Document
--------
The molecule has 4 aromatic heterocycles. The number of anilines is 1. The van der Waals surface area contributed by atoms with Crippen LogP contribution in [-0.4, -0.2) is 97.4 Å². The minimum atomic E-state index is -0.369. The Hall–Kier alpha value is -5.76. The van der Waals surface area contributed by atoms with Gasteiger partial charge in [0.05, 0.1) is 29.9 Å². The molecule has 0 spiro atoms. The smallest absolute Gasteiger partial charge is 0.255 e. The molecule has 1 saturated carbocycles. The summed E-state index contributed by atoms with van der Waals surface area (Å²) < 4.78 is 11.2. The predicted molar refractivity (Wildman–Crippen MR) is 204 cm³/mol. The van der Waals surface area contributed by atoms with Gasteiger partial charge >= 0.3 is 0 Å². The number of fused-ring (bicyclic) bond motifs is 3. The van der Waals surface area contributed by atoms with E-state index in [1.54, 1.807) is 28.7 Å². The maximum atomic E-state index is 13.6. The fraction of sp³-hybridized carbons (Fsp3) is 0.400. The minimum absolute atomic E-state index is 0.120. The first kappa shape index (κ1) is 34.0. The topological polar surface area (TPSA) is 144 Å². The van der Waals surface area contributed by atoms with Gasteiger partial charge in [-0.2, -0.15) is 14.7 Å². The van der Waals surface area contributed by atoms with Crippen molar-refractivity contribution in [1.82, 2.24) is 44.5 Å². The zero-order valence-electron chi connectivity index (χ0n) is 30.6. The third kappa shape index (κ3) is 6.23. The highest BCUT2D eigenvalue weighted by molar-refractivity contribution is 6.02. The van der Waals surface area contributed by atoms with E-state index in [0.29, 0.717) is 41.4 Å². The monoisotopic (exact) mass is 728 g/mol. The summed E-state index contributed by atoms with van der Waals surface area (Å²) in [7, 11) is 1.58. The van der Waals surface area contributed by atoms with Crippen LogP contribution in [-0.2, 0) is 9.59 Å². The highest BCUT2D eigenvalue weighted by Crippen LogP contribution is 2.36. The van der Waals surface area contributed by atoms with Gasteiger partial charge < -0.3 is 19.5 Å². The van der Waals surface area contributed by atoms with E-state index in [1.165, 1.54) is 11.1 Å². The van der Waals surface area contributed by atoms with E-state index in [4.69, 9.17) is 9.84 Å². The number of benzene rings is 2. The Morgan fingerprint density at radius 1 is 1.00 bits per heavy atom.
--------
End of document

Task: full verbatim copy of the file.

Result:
The molecule has 4 aromatic heterocycles. The number of anilines is 1. The van der Waals surface area contributed by atoms with Crippen LogP contribution in [-0.4, -0.2) is 97.4 Å². The minimum atomic E-state index is -0.369. The Hall–Kier alpha value is -5.76. The van der Waals surface area contributed by atoms with Gasteiger partial charge in [0.05, 0.1) is 29.9 Å². The molecule has 0 spiro atoms. The smallest absolute Gasteiger partial charge is 0.255 e. The molecule has 1 saturated carbocycles. The summed E-state index contributed by atoms with van der Waals surface area (Å²) < 4.78 is 11.2. The predicted molar refractivity (Wildman–Crippen MR) is 204 cm³/mol. The van der Waals surface area contributed by atoms with Gasteiger partial charge >= 0.3 is 0 Å². The number of fused-ring (bicyclic) bond motifs is 3. The van der Waals surface area contributed by atoms with E-state index in [1.54, 1.807) is 28.7 Å². The maximum atomic E-state index is 13.6. The fraction of sp³-hybridized carbons (Fsp3) is 0.400. The minimum absolute atomic E-state index is 0.120. The first kappa shape index (κ1) is 34.0. The topological polar surface area (TPSA) is 144 Å². The van der Waals surface area contributed by atoms with Gasteiger partial charge in [-0.2, -0.15) is 14.7 Å². The van der Waals surface area contributed by atoms with Crippen molar-refractivity contribution in [1.82, 2.24) is 44.5 Å². The zero-order valence-electron chi connectivity index (χ0n) is 30.6. The third kappa shape index (κ3) is 6.23. The highest BCUT2D eigenvalue weighted by molar-refractivity contribution is 6.02. The van der Waals surface area contributed by atoms with E-state index in [0.29, 0.717) is 41.4 Å². The monoisotopic (exact) mass is 728 g/mol. The summed E-state index contributed by atoms with van der Waals surface area (Å²) in [7, 11) is 1.58. The van der Waals surface area contributed by atoms with Crippen LogP contribution in [-0.2, 0) is 9.59 Å². The highest BCUT2D eigenvalue weighted by Crippen LogP contribution is 2.36. The van der Waals surface area contributed by atoms with Gasteiger partial charge < -0.3 is 19.5 Å². The van der Waals surface area contributed by atoms with E-state index in [1.165, 1.54) is 11.1 Å². The van der Waals surface area contributed by atoms with E-state index in [4.69, 9.17) is 9.84 Å². The number of benzene rings is 2. The Morgan fingerprint density at radius 1 is 1.00 bits per heavy atom.